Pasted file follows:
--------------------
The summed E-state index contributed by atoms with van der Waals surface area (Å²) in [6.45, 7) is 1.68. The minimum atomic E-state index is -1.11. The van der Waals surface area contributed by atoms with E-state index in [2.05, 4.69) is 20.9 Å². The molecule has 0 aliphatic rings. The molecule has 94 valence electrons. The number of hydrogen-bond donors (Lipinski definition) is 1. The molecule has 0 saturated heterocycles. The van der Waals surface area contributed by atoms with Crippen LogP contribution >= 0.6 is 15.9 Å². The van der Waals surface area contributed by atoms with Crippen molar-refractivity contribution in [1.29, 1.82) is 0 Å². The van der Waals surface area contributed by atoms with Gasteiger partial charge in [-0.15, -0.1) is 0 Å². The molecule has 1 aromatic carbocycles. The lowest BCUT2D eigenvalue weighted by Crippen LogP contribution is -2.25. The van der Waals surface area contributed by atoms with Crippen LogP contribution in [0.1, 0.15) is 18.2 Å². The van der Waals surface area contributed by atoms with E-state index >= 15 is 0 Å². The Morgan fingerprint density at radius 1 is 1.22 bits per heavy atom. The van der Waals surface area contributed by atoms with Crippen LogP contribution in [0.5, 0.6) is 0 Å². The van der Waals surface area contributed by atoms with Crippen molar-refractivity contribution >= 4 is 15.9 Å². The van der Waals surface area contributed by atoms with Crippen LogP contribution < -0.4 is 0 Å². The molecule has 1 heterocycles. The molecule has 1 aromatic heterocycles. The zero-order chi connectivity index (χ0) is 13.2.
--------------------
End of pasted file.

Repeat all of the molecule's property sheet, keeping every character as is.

The summed E-state index contributed by atoms with van der Waals surface area (Å²) in [6.45, 7) is 1.68. The minimum atomic E-state index is -1.11. The van der Waals surface area contributed by atoms with E-state index in [2.05, 4.69) is 20.9 Å². The molecule has 0 aliphatic rings. The molecule has 94 valence electrons. The number of hydrogen-bond donors (Lipinski definition) is 1. The molecule has 0 saturated heterocycles. The van der Waals surface area contributed by atoms with Crippen LogP contribution >= 0.6 is 15.9 Å². The van der Waals surface area contributed by atoms with Crippen molar-refractivity contribution in [1.29, 1.82) is 0 Å². The van der Waals surface area contributed by atoms with Gasteiger partial charge in [-0.15, -0.1) is 0 Å². The molecule has 1 aromatic carbocycles. The lowest BCUT2D eigenvalue weighted by Crippen LogP contribution is -2.25. The van der Waals surface area contributed by atoms with Crippen LogP contribution in [0.1, 0.15) is 18.2 Å². The van der Waals surface area contributed by atoms with E-state index >= 15 is 0 Å². The Morgan fingerprint density at radius 1 is 1.22 bits per heavy atom. The van der Waals surface area contributed by atoms with Crippen LogP contribution in [0.5, 0.6) is 0 Å². The van der Waals surface area contributed by atoms with Crippen molar-refractivity contribution >= 4 is 15.9 Å². The van der Waals surface area contributed by atoms with Crippen LogP contribution < -0.4 is 0 Å². The molecule has 1 heterocycles. The molecule has 1 aromatic heterocycles. The zero-order chi connectivity index (χ0) is 13.2.